I ran into similar kinds of problems with some other devices too. For example, I had picked up a Crystalfontz CF635 LCD panel for displaying real-time performance data from ESX and the virtual machines, but the USB drivers in ESX couldn't find that device either. Similarly, there was no support in the Linux kernel for my motherboard's hardware sensors, meaning that I couldn't even monitor system health remotely like I do with all my other systems.

Usually, you can just recompile some software in these kinds of situations, but you couldn't do that very easily with ESX 2.5, largely because VMware didn't provide all the necessary tools, and also because they strongly discouraged the practice. For most people, even getting user-space applications to run meant setting up another system with a similar version of Linux, installing whatever software you need onto that system and then copying the filesystem changes over (I had to do exactly that for my UPS software). But this strategy doesn't really work for low-level device drivers which sometimes require changes to the kernel itself.

The straw that finally broke the camel's back, however, was the lack of support for some critical operating systems as guest VMs. I need to have a Solaris VM for basic interoperability tests, and it was next to impossible to get this working on ESX 2.5, because neither of the VMware-specific SCSI interfaces were supported by Solaris. After wrestling with this and the other problems for a couple of weeks, I decided that a change in strategic direction was in order.

Rounds 2 And 3

My first fallback position was to switch to VMware GSX, running on 64-bit SUSE Linux 9.3. At first this proved to be a good choice, since I was able to use most of the hardware and applications that I needed, and the broader range of supported guest operating systems also meant that I could pretty much run whatever I needed to. After the shine wore off, however, a new set of problems started to emerge.

In particular, the lack of any kind of remote management interface to VMware and the virtual machines proved to be extremely frustrating. There simply aren't any management interfaces to GSX under Linux at all. None. The best I could do was have a custom script parse the system process table for relevant data (memory in use, processor load, etc.), but even that proved to fall far short.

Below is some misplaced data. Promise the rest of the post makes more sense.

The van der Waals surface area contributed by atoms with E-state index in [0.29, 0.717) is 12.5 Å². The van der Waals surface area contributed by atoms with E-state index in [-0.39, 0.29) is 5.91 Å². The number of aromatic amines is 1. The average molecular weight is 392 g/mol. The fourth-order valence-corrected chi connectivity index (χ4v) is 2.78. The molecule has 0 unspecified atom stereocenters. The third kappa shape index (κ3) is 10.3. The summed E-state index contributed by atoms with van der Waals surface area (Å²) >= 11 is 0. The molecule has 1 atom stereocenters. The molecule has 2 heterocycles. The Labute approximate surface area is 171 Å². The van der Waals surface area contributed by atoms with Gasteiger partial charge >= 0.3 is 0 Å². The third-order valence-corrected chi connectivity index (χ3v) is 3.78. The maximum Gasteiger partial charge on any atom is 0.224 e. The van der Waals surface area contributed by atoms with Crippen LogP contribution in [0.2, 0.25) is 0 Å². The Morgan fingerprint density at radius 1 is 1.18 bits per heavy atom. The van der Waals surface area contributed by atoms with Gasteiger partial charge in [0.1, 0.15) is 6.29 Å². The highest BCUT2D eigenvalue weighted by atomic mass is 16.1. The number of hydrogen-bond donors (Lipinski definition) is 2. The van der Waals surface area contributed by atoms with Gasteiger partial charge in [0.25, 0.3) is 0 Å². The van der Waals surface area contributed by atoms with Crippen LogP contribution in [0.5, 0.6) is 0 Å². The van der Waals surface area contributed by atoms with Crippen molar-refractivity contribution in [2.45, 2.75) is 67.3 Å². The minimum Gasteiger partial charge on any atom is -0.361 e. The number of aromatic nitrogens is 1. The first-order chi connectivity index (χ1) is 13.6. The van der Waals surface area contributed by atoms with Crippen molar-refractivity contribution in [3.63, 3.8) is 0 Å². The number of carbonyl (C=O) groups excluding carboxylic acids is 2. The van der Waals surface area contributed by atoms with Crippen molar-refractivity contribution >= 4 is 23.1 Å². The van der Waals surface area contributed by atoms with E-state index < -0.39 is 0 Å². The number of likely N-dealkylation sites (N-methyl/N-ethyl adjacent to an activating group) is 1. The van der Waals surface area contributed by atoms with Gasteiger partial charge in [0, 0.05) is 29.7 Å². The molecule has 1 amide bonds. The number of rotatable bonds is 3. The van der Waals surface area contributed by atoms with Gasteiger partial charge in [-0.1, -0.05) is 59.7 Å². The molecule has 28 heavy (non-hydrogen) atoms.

I had other kinds of problems too, either with GSX or with the overall system. For example, some of the command-line tools provided with GSX depend on a 32-bit Perl module, but that module wouldn't compile under 64-bit Linux (I had to compile the code on another platform and copy the 32-bit Perl subsystem to the VMware host). Worse, every time SUSE patched the Linux kernel, GSX forced me to rebuild everything, which made some of my cobbled solutions completely unfeasible as long-term strategies.

For all of these reasons (plus some others), I eventually switched to GSX under 32-bit Windows XP, which allowed me to resolve almost all of my outstanding issues. Even though GSX on Windows still does not provide any kind of SNMP interface to the virtual machines or host process, it does provide some WMI performance data that I can tap into locally. Unfortunately, VMware's WMI performance monitor DLL appears to have one or more significant bugs that are preventing the data from being read through other channels, but for the moment I am at least able to monitor per-VM resource utilization through perfmon and Crystalfontz CrystalControl2 LCD software (if you're curious to see what this looks like, you can watch some video.) Since GSX runs as a Windows service, I'm also able to use any hardware drivers that are needed. For example, I can use SuperMicro's own SNMP extensions, with a Cacti script and template to give me the needed visibility into the host platform's hardware. I'm also able to use any of the storage cards of my choosing (such as using iSCSI to access my SATA II drives over the network), since the volumes are managed by the Windows host and not by GSX directly.